Cambodia’s Swimming Family Ready for Beijing

Every afternoon at 5 pm, before 18-year-old Hem Thon Ponloeu dives into the clear blue depths of the Olympic Stadium swimming pool, he thinks only of going full speed ahead.

“Before I jump, I think that I must be faster,” he said Thursday evening, standing poolside in tight-fitting blue swim trunks.

“Once I reach the water, I just think of going forward fast. I don’t think of anything else.”

Nowadays, as one of four Cam­bodian athletes preparing for the Beijing Olympic Games, Hem Thon Ponloeu’s personal pep talk has taken on new meaning—and his training schedule, new scope.

Upping his normal routine of 3,000 to 3,500 meters a day to be­tween 3,800 and 4,000 meters a day, Hem Thon Ponloeu readies himself for the first time to compete in an Olympiad.

Hem Thon Ponloeu and his 16-year-old niece, Hem Thon Vitiny, will compete in the 50-meter free­style swimming race in Beijing in August, and runners Hem Bunting (no relation), 23, and Sou Titlinda, a 19-year-old woman, will compete in the marathon, said Nhan Sok Visal, an administrator at the National Olympic Committee of Cambodia.

Hem Bunting won a silver and a bronze medal in track and field at the SEA Games in Thailand in December.

A delegation of 15, including Tourism Minister and NOCC Pres­ident Thong Khon, is expected to depart for Beijing on Aug 7, Nhan Sok Visal said, adding that King Norodom Sihamoni and Education Minister Kol Pheng also plan to at­tend the games.

It is not the first time Cambodia has sent athletes to the Olympics. The first post-war delegation of five Cambodians competed at the Atlanta, US, games in 1996, and Cambodia has subsequently sent four athletes to both Sydney in 2000 and Greece in 2004. Nor is it the first time a Hem has joined the competition. Hem Thon Ponloeu’s older brother Hem Kiry competed in Greece and Sydney.

Indeed, swimming runs in the Hem genes.

In addition to his older brother, Hem Thon Ponloeu’s father, Hem Thon, achieved prominence as a professional swimmer in the 1960s.

Hem Thon, 65, is now a swim coach and also volunteers as the secretary-general of the Khmer Amateur Swimming Federation.

Hem Thon Ponloeu himself practically learned to swim before he learned to walk, and has been training since he was 6 years old.

After attending school everyday in Phnom Penh’s Dangkao district, he goes to train from 5 pm to 7 pm at Olympic Stadium.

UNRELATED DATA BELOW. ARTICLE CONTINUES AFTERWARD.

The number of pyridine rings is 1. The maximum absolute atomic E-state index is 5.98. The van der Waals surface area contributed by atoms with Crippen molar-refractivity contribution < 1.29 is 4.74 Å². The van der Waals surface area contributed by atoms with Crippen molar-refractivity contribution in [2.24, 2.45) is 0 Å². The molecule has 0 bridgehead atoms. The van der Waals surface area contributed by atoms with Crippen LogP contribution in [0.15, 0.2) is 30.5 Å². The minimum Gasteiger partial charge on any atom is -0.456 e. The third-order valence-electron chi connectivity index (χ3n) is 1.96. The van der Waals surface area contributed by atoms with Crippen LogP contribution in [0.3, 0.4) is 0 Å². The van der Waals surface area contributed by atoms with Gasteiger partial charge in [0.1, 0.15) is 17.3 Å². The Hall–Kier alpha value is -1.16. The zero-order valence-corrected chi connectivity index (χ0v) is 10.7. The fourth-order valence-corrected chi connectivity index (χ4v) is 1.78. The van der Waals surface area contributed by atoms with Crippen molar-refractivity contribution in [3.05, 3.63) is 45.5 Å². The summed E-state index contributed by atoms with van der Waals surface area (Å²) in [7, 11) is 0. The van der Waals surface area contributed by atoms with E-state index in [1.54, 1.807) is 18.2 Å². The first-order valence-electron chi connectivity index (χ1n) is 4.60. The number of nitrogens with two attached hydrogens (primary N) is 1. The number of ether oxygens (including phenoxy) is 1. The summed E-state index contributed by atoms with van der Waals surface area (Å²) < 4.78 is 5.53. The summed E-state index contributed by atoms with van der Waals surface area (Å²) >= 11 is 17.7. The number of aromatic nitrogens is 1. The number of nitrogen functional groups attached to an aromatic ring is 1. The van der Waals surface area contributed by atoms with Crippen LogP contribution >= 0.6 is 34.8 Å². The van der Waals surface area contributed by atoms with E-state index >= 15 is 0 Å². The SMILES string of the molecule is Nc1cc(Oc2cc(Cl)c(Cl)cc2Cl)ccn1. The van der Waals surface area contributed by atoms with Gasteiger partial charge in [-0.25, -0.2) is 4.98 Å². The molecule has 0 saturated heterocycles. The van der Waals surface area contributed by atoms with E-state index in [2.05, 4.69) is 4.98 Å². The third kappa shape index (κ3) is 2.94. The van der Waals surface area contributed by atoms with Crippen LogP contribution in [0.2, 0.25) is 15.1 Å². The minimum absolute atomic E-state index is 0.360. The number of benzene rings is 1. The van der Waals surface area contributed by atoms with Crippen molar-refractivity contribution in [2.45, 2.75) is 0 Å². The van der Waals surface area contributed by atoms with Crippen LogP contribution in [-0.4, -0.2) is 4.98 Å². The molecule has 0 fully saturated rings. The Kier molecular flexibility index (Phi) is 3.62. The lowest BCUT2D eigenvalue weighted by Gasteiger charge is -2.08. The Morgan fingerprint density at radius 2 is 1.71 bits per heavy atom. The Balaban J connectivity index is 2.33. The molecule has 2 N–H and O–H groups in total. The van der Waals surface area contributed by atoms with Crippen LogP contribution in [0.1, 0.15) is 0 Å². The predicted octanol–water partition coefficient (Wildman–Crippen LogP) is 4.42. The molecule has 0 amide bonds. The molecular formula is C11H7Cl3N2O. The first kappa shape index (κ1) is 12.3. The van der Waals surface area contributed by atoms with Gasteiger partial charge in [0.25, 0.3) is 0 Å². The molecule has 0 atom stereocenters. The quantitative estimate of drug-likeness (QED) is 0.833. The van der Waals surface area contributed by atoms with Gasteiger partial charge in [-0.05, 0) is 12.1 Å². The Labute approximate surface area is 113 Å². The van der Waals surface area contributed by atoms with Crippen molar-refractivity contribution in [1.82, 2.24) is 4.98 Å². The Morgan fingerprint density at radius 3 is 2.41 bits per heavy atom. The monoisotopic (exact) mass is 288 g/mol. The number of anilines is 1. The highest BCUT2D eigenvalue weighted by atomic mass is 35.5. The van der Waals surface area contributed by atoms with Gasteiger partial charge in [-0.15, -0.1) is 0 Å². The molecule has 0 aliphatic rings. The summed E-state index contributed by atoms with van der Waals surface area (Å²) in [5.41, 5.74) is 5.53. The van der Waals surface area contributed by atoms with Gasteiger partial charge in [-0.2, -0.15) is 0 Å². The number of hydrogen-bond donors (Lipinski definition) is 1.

He receives a salary of $30 to be a member of the national swim team, and said he isn’t sure what kind of support he will receive during the Olympics, but that he has been told it will be sufficient. When his brother competed four years ago in Greece, he received $20 a day plus free food and accommodation, he said.

Hem Thon Ponloeu said he is thrilled at the prospect of competing in the Olympics, but hasn’t set his hopes too high. He said he won’t be trying for a medal, just his personal best.

 

“When I went to the SEA Games in Thailand, I swam the 50-meter freestyle in 28 seconds,” he said. “In China, I hope to have it down to 27.26 seconds. I have been training continuously.”

Hem Thon Vitiny said Thursday that she is a bundle of mixed emotions prior to the Olympic Games, and that she too just hopes to beat her previous record.

“I feel happy and nervous. It is a big event,” she said Thursday evening, before beginning her daily swim drills.

She said she hopes to sustain or beat her time of 32.14 seconds, which she achieved in the 50-meter freestyle at the Thailand SEA Games.

“I think that from one year to another, I am going to get better,” she said.

Hem Thon said Thursday that it has been an ongoing struggle to revive the sport of swimming in Cambodia since the mid-1980s.

He expressed pride at the swimming prowess that runs in his family, but said their achievements are also due to hard work.

“My children were number one nationwide all the time,” he said, adding that some people have accused him in the past of nepotism, but that it couldn’t be further from the truth.

“Nowadays, I went to the parents and ask them if they volunteer to receive training. No one comes to ask us for the training,” he said.

Hem Thon attributes the lack of interest to the dim economic reality of many would-be swimmers.

“[Cambodia] is different from other countries where people pay to get trained. In our country, we have to give them the money to come and join us,” he said.

Still others, he said, aren’t interested in the daily commitment to rigorous physical exercise. “The wealthy people don’t like to send their children to be trained. It is hard work.”

 

 

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